While U.S. officials may be willing to wait for Erdogan to finish his Kurdish campaign before he turns to ISIS, events on the ground are quickly turning sour. In Diyarbakir on the Syrian border, conflict has broken out between the PKK. and Turkish government forces, hardly a surprise given the focus of Turkish airstrikes on the declared terrorist group. More concerning, however, is the fact that it is not just dedicated PKK members engaging government forces and vice versa. In a year in which Armenians called on Turkey to officially recognize its actions a century ago as genocide, Turkish Kurds are increasingly finding themselves the target of government provocation. Simple participation in pro – PKK. rallies can lead to lengthy jail sentences for young Turkish Kurds; meanwhile, rumors circulate that Turkey has for the past year allowed ISIS bands to cross the Turkish border to strike at Syrian Kurds from behind. The result is the same in Turkey as it has been across Syria and Iraq – youths are fleeing cities, joining up with whatever marginal groups they can find identity and security with. In Diyarbakir, this increasingly means the PKK.
As Erdogan shows no sign of relenting on his aggressive campaign against the Kurds, all signs point to a bad situation getting far worse. Kurdish youths have armed themselves with shotguns and Molotov cocktails and taken to the streets. Nights are filled with protests and snipers reminiscent of Kiev 2014. In recent days, prices on small arms in Diyarbakir have skyrocketed. Far from helping to establish a secure safe-zone in Syria, Turkey is on the brink of plunging a vast swath of its border into all-out conflict.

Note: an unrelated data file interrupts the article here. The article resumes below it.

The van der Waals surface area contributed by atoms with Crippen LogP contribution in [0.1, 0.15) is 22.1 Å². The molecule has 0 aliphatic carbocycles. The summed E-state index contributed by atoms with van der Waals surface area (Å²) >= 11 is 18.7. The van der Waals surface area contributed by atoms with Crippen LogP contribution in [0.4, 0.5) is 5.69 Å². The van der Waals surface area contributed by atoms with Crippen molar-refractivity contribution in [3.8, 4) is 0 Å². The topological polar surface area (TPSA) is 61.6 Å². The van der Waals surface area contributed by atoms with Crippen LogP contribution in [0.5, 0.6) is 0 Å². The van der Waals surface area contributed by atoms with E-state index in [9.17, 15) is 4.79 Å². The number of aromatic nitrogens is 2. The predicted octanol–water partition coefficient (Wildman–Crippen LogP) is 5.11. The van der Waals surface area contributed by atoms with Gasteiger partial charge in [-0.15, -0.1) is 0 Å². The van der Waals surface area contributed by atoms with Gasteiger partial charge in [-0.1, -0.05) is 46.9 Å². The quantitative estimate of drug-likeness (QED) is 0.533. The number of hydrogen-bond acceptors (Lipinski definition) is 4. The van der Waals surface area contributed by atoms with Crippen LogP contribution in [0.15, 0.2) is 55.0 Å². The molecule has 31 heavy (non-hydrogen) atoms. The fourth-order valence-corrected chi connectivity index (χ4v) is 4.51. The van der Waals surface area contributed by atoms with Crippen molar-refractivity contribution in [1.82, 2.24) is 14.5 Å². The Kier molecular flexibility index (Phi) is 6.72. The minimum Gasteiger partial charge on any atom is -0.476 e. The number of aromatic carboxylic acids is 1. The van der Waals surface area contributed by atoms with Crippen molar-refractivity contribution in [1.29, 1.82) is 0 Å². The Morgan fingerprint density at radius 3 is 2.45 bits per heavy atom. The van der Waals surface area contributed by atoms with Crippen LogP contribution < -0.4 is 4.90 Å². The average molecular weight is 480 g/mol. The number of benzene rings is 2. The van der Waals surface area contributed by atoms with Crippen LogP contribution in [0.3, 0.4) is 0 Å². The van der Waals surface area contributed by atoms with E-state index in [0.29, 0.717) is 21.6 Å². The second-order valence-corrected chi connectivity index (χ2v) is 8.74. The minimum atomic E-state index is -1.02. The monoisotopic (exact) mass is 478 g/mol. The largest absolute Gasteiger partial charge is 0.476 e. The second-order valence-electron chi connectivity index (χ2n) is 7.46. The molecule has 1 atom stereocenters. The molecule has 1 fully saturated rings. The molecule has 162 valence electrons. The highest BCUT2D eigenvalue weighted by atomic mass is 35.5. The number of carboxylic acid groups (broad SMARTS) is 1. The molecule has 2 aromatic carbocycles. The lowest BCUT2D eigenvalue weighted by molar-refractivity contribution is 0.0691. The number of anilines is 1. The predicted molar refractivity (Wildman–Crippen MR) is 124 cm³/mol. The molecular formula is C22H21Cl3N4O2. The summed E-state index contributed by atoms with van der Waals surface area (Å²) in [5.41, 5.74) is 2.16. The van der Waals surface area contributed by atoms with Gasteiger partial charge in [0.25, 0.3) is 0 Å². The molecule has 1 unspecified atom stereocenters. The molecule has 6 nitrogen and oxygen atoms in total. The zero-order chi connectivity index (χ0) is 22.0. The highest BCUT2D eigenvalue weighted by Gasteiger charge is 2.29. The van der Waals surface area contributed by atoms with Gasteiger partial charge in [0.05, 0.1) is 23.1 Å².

Turkey has a history of bullying the Kurds previously, but a lot has changed, however, in the past two decades. The Kurds of today are well armed and battle-hardened from years of having to take care of themselves. Furthermore, they are desperately engaged in a battle for survival against a vicious ISIS. Turkish provocation is likely driving them into a corner from which there is only one escape: attack. Far from locking down a crucial ally in stabilizing the region, Obama’s policy of involving Turkey has put even more of the region on the brink of chaos. Regardless of how “game-changing” Incirlik may be to the air war, it isn’t worth losing a large swath of Turkey to unrest and reducing the effectiveness of the Kurds, the only group in the region who has had success against ISIS. Once again, failure to comprehend the long-term ramifications of any act in the Middle East threatens to get Obama into trouble. Unlike the bartenders and cabbies of Washington, the President and his foreign policy team need to rethink their ISIS strategy, and quick.